REVIEW: ‘Nuclear Power,’ Issues #1 & #2

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Nuclear Power - But Why Tho?

Nuclear Power #1 & 2 are written by Desirée Proctor and Erica Harrell and illustrated and lettered by Lynne Yoshii. The series is published by Fanbase Press. At the height of the Cuban Missile Crisis in 1962, a Russian submarine sets off a nuclear war that devastates the United States. In the present day, the remaining states have consolidated into the American Union and forged an iron wall to keep out radiation. When a pair of superpowered siblings break into the wall, Dr. Claudia Tocchi ends up being captured by them — and learning some dark truths about the Union in the process.

In the same way that Machine Gun Wizards injected the Prohibition era with mysticism and Ithaqa combined the events of that era with the mythos of H.P. Lovecraft, Nuclear Power takes a different approach to the nuclear fear of the ’60s and tensions between the U.S. and Russia. The American Union is the end result of unchecked, unquestioned patriotism: over the course of the two issues, a militarized hierarchy is revealed to be in power, mostly comprised of white men, and the rather chilling greeting of “May you rise from the ashes” is uttered every time they gather for important meetings.

The two issues center on Claudia, who is seeking a new way to test unborn babies for radiation-influenced disformities, and siblings Iris and Reed. Reed was granted the power to absorb and transfer heat, while Iris can split herself into multiple forms like an atom. I appreciate the thought that Proctor and Harrell put into developing Reed and Iris’s powers, but most importantly who the story is centered on.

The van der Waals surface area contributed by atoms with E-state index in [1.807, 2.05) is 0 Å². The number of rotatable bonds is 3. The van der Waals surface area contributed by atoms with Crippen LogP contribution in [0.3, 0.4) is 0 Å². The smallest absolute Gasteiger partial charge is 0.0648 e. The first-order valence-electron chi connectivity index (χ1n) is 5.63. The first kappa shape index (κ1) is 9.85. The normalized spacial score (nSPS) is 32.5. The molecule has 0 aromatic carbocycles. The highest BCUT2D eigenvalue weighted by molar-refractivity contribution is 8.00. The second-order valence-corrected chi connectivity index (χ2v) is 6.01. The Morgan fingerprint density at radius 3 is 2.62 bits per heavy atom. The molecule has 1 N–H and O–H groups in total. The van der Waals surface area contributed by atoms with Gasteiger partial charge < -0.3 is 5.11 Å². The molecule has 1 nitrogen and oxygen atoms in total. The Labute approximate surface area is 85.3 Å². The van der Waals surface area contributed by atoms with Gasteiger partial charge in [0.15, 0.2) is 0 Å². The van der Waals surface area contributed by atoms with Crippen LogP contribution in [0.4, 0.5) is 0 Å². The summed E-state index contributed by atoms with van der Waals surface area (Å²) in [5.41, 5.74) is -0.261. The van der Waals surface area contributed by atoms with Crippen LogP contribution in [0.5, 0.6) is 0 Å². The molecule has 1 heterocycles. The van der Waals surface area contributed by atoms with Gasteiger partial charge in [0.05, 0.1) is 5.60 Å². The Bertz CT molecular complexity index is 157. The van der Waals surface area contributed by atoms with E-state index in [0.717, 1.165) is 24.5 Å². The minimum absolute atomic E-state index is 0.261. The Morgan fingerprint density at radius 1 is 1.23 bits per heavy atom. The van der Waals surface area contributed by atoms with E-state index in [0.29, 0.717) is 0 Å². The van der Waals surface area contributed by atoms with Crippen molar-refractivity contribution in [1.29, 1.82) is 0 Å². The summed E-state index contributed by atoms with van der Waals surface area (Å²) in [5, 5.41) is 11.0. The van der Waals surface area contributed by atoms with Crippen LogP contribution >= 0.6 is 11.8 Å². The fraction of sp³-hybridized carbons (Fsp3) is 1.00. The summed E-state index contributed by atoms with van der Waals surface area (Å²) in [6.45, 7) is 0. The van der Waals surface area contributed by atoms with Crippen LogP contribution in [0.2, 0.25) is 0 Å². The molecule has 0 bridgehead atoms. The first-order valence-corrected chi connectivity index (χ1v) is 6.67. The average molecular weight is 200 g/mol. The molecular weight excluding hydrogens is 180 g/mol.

Throughout both issues, readers will learn more about Claudia, including why she’s doggedly pursuing her research and her relationship with her husband Dean. She also has to deal with her superiors dismissing her theories due to her being, and I quote, “a naive young woman ruled by her emotions.” She’s also continually referred to as “Miss” despite being a doctor. Likewise, in Nuclear Power #2 it turns out that Reed and Iris’s powers spring from a dark secret surrounding the Union, and they’re dubbed as terrorists despite fighting for the truth. It’s not lost on me that the story is centered on a female scientist and two superpowered BIPOC; not only does it make the story more endearing but the microaggressions they encounter are all too real.

Yoshii’s art features very striking, yet simple designs, and a sepia tone that oddly enough reminded me of the films taken while nuclear testing was happening at the Bikini Atoll. Her best work happens to be with Reed and Iris, whose powers manifest in visually stunning ways. When Reed uses his powers, veins of energy spread through his fist, and his skin turns transparent. When Iris uses hers, she splits into a myriad of images, each one resembling the negative of a photo. In the same way that Proctor and Harrell put a great deal of thought into the siblings’ powers, Yoshii put a great deal of thought into how those powers would be represented visually.

Nuclear Power #1 & 2 presents an alternate version of history that mixes the superpowered allegory of X-Men with the political intrigue of The Man in the High Castle. If you’re a history buff or a superhero fan (or both) I suggest adding this book to your reading list.

The first two issues of Nuclear Power are currently available digitally on Comixology and Hoopla.

Nuclear Power #1 & #2
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TL;DR

Nuclear Power #1 & 2 presents an alternate version of history that mixes the superpowered allegory of X-Men with the political intrigue of The Man in the High Castle. If you’re a history buff or a superhero fan (or both) I suggest adding this book to your reading list.